Four Strategies for COVID-19 Stigma Mitigation

Drawing on experiences treating HIV, researchers propose solutions for mitigating COVID-19 stigma.

Chia Po Cheng
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As the COVID-19 pandemic continues to unfold, prominent global health researchers Carmen H. Logie and Dr. Janet M. Turan, are calling on governments to begin implementing strategies to reduce COVID-19 stigma. Their article, published in the journal AIDS and Behavior, highlights the tensions between COVID-19 public health responses and social stigma.

As the Research Chair in Global Health Equity and Social Justice with Marginalized Populations in Canada, Logie’s work focuses on examining the links between forms of stigma and health equity, pointed out the danger of stigma. The researchers draw on historical and current approaches to illness, including experiences with HIV, to inform COVID-19 stigma reduction public health efforts.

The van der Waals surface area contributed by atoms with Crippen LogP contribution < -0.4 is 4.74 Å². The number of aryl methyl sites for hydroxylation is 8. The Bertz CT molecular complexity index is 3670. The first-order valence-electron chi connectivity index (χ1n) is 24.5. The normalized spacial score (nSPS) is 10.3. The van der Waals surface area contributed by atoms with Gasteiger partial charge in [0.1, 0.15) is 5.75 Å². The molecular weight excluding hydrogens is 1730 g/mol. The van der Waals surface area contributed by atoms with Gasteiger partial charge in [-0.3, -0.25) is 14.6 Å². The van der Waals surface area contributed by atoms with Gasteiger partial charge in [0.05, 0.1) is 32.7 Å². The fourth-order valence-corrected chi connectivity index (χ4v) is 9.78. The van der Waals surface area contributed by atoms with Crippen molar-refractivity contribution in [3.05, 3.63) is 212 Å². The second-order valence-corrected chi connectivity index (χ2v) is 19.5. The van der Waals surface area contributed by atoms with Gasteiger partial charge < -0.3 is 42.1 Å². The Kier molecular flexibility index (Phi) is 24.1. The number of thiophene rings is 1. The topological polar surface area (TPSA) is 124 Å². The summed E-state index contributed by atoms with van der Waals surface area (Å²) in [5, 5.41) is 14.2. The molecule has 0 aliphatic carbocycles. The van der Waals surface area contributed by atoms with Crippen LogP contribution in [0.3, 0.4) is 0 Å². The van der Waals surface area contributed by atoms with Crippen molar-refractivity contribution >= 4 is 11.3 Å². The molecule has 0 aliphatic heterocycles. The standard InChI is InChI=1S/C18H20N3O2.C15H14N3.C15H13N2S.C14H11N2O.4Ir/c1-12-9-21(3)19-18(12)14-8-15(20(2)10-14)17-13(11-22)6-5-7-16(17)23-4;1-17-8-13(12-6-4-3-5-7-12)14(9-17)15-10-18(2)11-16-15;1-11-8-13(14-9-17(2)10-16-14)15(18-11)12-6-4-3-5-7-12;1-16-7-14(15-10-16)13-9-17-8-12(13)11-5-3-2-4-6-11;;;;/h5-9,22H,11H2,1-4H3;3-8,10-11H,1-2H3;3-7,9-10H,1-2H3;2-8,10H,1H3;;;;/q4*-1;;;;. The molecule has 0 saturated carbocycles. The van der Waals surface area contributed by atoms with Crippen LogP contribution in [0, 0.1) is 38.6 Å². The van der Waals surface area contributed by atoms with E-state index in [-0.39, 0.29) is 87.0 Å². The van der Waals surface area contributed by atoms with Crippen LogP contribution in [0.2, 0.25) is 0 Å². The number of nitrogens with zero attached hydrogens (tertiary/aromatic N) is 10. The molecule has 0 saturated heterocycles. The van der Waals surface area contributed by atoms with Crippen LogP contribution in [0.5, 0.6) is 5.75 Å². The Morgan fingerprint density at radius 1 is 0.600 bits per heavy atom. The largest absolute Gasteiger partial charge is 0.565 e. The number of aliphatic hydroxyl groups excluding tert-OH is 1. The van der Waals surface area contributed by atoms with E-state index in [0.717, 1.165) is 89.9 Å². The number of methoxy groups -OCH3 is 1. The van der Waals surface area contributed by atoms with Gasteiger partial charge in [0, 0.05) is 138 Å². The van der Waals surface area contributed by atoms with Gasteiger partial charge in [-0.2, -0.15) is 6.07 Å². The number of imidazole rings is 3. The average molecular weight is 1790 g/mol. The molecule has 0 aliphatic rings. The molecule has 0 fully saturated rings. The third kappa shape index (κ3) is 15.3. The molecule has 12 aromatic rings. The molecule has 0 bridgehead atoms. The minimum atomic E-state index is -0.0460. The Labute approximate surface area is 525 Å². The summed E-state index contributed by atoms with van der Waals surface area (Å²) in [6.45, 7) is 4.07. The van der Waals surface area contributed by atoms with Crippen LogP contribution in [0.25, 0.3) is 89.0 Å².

“There is a long history of othering in conceptualizing illness, whereby the sick are separated from the healthy. Illness has been constructed as both evil predators and personal responsibilities, contributing to social rejection,” Logie and Turan write.

In the article, the authors discuss how four different public responses, including physical distancing, travel restriction, misinformation, and engaging affected communities, can increase the social stigma associated with the COVID-19 and potentially have a negative impact on public health. They also provided insight into stigma mitigation efforts, drawing on experiences with HIV research.

First, they encourage people to be aware of how physical distancing, while it is a necessary practice under the current public health policy, can exacerbate othering, avoidance, and mistreatment of people associated with COVID-19.